Marker Placement[edit]

    Two markers are placed too close to each other and their reflections are getting merged.

    For close-up capture, it could be inevitable to place markers close to one another, and when markers are placed in close vicinity, their reflections may be merged as seen by the camera’s imager. Merged reflections will have an inaccurate centroid location, or they may even be completely discarded by the circularity filter or the intrusion detection feature. For best results, keep the circularity filter at a higher setting (>0.6) and decrease the intrusion band in the camera group filter settings to make sure only relevant reflections are reconstructed. The optimal balance will depend on the number and arrangement of the cameras in the setup.

    There are editing methods to discard or modify the missing data. However, for most reliable results, such marker intrusions should be prevented before the capture by separating the marker placements or by optimizing the camera placements.

    Refine Rigid Body Definition[edit]

    Once a rigid body is defined from a set of reconstructed points, utilize the Rigid Body Refinement feature to further refine the rigid body definition for precision tracking. The tool allows Motive to collect additional samples in the live mode for achieving more accurate tracking results.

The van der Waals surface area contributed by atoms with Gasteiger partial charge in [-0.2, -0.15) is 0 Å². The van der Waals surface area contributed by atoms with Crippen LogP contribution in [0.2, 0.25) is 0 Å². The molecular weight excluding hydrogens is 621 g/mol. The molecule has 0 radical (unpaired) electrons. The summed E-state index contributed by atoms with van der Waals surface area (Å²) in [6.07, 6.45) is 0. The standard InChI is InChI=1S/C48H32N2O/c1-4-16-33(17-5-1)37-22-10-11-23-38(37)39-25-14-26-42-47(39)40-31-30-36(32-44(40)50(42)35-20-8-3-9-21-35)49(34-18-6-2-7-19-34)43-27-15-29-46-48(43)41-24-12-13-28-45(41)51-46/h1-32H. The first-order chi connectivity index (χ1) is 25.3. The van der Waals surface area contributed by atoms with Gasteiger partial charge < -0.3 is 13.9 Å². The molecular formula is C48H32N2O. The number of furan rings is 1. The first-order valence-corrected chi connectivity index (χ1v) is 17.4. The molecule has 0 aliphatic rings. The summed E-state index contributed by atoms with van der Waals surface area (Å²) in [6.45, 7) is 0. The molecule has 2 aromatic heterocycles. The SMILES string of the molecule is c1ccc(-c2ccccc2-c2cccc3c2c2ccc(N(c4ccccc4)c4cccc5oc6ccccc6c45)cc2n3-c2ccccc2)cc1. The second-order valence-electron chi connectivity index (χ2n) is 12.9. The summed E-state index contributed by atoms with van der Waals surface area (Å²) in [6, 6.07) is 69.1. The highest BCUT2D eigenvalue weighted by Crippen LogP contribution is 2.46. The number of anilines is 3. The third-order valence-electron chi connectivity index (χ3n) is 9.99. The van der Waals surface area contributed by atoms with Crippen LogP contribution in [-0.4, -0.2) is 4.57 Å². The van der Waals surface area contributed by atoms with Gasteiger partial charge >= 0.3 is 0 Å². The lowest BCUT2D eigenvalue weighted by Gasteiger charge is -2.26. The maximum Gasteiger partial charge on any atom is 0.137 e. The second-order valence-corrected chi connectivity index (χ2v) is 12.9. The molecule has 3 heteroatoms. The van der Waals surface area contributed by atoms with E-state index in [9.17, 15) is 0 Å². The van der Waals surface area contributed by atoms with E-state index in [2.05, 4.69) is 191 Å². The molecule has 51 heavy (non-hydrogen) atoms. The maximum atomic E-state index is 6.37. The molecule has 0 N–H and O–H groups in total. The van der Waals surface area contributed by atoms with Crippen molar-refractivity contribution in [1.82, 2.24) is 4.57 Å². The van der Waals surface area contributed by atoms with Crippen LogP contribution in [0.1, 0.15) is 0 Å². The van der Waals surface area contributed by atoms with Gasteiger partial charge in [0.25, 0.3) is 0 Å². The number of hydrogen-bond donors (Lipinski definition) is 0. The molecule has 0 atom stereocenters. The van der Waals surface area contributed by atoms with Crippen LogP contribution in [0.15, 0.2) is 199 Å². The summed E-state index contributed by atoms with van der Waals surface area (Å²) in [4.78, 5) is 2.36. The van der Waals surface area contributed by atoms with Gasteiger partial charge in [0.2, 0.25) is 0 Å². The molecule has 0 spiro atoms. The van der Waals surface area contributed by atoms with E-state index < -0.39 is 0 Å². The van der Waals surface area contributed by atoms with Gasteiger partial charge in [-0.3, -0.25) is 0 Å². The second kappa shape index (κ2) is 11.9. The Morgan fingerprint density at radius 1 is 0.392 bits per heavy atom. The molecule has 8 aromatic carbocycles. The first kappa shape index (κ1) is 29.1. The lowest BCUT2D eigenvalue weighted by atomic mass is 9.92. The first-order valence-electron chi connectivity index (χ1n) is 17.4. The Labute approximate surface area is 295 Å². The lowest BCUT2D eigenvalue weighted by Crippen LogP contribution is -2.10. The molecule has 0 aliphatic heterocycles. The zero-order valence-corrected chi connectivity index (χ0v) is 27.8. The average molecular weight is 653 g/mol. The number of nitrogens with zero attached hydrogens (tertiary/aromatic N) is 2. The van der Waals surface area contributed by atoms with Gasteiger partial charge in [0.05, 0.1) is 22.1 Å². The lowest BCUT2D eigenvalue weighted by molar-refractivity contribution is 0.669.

See: Rigid Body Refinement

    Using the RigidBody Refinement tool for improving asset definitions.

    Attention: Temperature[edit]


    Temperature of the processor board and the ringlight board displayed in the camera info.

    In a mocap system, camera mount structures and other hardware components may be affected by temperature fluctuations. Refer to linear thermal expansion coefficient tables to examine which materials are susceptible to temperature changes. Avoid using a temperature sensitive material for mounting the cameras. For example, aluminum has relatively high thermal expansion coefficient, and therefore, mounting cameras onto aluminum mounting structures may distort the calibration quality. For best accuracy, routinely recalibrate the capture volume, and take the temperature fluctuation into an account both when selecting the mount structures and before collecting data.